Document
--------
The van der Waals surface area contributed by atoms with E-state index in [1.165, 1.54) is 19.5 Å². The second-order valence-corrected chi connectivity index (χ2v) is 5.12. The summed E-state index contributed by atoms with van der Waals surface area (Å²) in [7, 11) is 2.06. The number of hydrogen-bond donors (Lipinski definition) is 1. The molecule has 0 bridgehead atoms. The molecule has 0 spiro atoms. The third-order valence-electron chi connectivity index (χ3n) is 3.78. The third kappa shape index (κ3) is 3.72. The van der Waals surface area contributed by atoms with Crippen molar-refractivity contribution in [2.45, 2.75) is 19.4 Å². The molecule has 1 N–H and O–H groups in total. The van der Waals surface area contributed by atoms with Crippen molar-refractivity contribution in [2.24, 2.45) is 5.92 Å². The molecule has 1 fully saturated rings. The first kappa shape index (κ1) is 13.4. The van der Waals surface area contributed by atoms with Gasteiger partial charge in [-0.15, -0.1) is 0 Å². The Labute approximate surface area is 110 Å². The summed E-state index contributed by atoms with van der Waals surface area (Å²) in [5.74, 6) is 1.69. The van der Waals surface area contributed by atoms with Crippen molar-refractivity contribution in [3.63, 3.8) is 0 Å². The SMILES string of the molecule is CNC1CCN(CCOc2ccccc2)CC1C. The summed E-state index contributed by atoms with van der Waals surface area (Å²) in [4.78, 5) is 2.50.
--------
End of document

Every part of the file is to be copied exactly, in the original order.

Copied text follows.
The van der Waals surface area contributed by atoms with E-state index in [1.165, 1.54) is 19.5 Å². The second-order valence-corrected chi connectivity index (χ2v) is 5.12. The summed E-state index contributed by atoms with van der Waals surface area (Å²) in [7, 11) is 2.06. The number of hydrogen-bond donors (Lipinski definition) is 1. The molecule has 0 bridgehead atoms. The molecule has 0 spiro atoms. The third-order valence-electron chi connectivity index (χ3n) is 3.78. The third kappa shape index (κ3) is 3.72. The van der Waals surface area contributed by atoms with Crippen molar-refractivity contribution in [2.45, 2.75) is 19.4 Å². The molecule has 1 N–H and O–H groups in total. The van der Waals surface area contributed by atoms with Crippen molar-refractivity contribution in [2.24, 2.45) is 5.92 Å². The molecule has 1 fully saturated rings. The first kappa shape index (κ1) is 13.4. The van der Waals surface area contributed by atoms with Gasteiger partial charge in [-0.15, -0.1) is 0 Å². The Labute approximate surface area is 110 Å². The summed E-state index contributed by atoms with van der Waals surface area (Å²) in [5.74, 6) is 1.69. The van der Waals surface area contributed by atoms with Crippen molar-refractivity contribution in [3.63, 3.8) is 0 Å². The SMILES string of the molecule is CNC1CCN(CCOc2ccccc2)CC1C. The summed E-state index contributed by atoms with van der Waals surface area (Å²) in [4.78, 5) is 2.50.